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U.S. lawmakers launch bipartisan push to curb Big Tech


Members of the US House of Representatives have introduced five different bills aimed at taming the power of the world’s biggest tech companies, the biggest legislative threat to Big Tech in years.

If passed, the proposals would together constitute the biggest upheaval in U.S. monopoly law in a generation, limiting tech industry takeovers of the kind that cemented Facebook’s dominance on social media and limiting the ability of Apple, Amazon and Google to use their platforms to prioritize their own products.

“Right now, unregulated technology monopolies have too much power over our economy,” David Cicillin, Democratic chairman of the US House of Representatives antitrust subcommittee, said when announcing the plans. law Friday.

Big tech companies “are in a unique position to pick winners and losers, destroy small businesses, raise consumer prices and put people out of work,” he said.

U.S. politicians have vowed for years to pass historic technology regulations, such as a digital privacy bill, but have been hampered by the lack of a bipartisan agreement on the issue.

However, members of the House who have signed on to support the five bills include both Democrats and Republicans, a sign of the anger both sides feel at global tech companies.

Ken Buck, the senior Republican on the antitrust subcommittee, said, “Apple, Amazon, Facebook and Google have prioritized power over innovation and hurt American businesses and consumers in the process.

The bills would enact many of the recommendations made in a 448-page report released by the Cicillin subcommittee last year, which accused the four companies of abusing their market power and followed hearings including one with the four general managers. This report was only signed by Democrats, suggesting that Republican members of Congress have since changed their position.

Details of the five invoices

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The first of five bills would prevent companies from using their platforms to boost their own products. Amazon has notably been criticized for using its market-leading online store to showcase products made by the company. Last year’s report found that Amazon regularly uses data from third-party sellers to improve and sell its own products.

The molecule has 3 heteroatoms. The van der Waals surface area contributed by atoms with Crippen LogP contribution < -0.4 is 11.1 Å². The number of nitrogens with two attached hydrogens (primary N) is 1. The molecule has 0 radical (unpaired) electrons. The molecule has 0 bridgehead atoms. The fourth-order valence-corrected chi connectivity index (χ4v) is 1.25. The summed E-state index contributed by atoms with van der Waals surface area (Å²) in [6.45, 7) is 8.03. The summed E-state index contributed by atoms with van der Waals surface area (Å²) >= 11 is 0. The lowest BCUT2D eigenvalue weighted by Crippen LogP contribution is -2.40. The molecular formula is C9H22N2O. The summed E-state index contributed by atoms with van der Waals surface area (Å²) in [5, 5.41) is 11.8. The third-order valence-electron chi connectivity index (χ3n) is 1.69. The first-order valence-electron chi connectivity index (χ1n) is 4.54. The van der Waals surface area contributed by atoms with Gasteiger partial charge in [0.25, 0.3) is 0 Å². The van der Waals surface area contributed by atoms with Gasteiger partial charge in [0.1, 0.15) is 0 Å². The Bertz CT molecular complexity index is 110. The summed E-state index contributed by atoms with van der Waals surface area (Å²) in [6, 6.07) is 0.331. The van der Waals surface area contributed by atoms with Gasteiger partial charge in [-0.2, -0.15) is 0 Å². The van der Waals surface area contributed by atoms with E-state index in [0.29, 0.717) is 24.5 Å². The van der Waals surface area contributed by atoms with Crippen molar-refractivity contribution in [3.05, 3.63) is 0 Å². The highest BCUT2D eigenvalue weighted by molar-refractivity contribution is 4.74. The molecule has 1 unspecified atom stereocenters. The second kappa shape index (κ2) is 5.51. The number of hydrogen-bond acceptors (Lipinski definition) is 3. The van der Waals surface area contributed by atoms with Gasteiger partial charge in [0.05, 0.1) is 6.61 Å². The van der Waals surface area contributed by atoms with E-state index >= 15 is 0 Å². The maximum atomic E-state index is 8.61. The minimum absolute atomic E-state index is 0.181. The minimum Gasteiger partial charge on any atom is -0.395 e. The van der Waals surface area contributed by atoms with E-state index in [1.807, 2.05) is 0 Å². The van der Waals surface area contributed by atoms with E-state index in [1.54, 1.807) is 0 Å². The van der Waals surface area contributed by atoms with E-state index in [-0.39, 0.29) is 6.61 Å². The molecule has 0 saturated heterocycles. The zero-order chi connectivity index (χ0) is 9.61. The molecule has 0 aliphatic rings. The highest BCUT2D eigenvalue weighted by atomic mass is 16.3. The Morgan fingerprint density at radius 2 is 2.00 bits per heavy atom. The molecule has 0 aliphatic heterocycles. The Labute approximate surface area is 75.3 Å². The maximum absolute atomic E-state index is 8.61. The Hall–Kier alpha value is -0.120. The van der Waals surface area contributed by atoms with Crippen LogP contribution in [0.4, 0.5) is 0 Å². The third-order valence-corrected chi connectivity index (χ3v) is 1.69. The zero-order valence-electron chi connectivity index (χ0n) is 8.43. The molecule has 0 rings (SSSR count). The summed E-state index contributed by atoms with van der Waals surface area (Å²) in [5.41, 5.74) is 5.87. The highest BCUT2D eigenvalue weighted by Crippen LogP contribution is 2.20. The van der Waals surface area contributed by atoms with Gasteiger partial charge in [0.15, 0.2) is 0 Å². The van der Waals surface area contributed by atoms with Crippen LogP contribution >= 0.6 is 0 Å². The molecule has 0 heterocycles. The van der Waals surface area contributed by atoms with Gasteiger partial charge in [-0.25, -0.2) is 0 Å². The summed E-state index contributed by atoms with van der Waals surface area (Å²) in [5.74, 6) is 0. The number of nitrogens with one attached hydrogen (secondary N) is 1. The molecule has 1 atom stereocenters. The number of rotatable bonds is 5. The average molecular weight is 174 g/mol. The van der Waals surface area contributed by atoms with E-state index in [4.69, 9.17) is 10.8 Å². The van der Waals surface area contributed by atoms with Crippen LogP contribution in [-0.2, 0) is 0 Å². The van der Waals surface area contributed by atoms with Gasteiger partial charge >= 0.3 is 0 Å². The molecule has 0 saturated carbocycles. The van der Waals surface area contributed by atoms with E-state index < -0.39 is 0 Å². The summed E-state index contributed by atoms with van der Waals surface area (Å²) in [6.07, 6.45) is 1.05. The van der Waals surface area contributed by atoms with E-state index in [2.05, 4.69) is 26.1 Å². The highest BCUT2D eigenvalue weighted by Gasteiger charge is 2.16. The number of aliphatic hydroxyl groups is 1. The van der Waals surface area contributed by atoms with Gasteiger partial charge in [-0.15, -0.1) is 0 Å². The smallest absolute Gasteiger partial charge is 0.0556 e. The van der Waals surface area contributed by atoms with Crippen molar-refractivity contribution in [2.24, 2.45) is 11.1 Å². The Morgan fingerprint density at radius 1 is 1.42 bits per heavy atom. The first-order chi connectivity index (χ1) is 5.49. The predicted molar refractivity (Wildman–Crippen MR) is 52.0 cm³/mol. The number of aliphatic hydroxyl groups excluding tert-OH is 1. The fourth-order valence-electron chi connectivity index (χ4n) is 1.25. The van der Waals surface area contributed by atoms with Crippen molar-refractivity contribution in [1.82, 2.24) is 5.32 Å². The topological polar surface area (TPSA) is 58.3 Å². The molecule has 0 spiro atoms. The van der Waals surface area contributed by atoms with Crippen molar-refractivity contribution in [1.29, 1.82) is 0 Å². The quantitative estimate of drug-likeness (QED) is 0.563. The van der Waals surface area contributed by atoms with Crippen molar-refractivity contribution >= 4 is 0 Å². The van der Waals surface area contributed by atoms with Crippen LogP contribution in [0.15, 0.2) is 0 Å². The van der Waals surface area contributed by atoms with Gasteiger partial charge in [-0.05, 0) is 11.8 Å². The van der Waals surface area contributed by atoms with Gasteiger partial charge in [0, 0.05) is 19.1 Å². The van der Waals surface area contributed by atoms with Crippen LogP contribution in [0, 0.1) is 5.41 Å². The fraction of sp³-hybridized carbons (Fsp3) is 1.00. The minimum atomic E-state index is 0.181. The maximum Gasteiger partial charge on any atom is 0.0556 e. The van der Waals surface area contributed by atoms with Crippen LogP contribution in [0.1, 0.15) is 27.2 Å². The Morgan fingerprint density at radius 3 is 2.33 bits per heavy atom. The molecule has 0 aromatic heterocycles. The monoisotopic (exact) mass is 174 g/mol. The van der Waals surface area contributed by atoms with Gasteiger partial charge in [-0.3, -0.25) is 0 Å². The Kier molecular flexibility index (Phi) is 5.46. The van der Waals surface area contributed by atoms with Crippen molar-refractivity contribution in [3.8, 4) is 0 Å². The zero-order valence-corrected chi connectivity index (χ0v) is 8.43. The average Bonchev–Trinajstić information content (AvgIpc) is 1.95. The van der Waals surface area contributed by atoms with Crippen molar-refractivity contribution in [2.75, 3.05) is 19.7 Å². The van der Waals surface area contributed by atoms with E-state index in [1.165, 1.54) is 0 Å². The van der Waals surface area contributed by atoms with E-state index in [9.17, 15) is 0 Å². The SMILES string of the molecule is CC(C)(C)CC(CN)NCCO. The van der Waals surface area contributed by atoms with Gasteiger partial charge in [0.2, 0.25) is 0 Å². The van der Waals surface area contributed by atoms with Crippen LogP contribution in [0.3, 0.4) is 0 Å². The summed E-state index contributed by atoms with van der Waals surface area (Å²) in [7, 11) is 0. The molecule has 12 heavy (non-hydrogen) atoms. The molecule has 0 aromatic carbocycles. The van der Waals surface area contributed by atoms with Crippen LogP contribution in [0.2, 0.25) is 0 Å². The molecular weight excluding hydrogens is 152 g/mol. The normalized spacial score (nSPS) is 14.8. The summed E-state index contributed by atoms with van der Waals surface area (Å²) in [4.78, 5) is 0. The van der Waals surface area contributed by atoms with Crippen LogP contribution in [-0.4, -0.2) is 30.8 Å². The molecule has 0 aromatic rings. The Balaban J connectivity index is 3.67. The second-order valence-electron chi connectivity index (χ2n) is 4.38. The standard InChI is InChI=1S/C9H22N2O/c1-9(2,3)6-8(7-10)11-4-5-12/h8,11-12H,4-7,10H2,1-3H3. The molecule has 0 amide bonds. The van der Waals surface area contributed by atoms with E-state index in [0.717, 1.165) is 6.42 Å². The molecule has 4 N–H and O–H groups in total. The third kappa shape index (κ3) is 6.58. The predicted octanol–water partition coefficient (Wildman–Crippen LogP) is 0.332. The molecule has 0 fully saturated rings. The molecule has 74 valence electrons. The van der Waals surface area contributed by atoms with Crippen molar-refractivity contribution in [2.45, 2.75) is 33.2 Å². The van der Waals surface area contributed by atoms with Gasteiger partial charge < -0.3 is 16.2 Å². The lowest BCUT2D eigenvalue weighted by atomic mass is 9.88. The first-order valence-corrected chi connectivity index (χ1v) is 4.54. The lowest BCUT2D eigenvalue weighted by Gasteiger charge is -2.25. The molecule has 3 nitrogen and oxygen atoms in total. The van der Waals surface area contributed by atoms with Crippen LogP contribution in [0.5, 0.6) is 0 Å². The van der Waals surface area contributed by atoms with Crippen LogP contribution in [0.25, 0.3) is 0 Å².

The second would prevent big tech companies from buying potential competitors. This bill reflects Capitol Hill’s anger that Facebook has been allowed to buy WhatsApp and Instagram, helping to strengthen its power on social media.

The third would prevent companies from using their platforms and products to stimulate other products they own. Google, for example, has been accused of manipulating its search engine to highlight its own products such as Google Shopping, when these services would not normally rank well in Google search.

The fourth bill would require companies to make it easier for customers to take their data and profiles online and move it to another service.

The fifth would make it more expensive to file some mergers, in an effort to give more money to the Department of Justice and the Federal Trade Commission to pursue enforcement action.

If passed by the House of Representatives, the main obstacle to passing the bills would lie in the Senate, where Republicans have enough votes to obstruct the new legislation. Mitch McConnell, leader of the Senate Republicans, is generally seen as pro-big business, but has said relatively little about Big Tech.

Neil Bradley, director of policy at the United States Chamber of Commerce, said in a statement: “Bills that target specific companies, instead of focusing on business practices, are just bad policy and are fundamentally unfair and could be declared unconstitutional. “

Google declined to comment. Facebook, Apple and Amazon have not responded to such requests.

Additional reporting by Hannah Murphy, Richard Waters, Dave Lee and Patrick McGee

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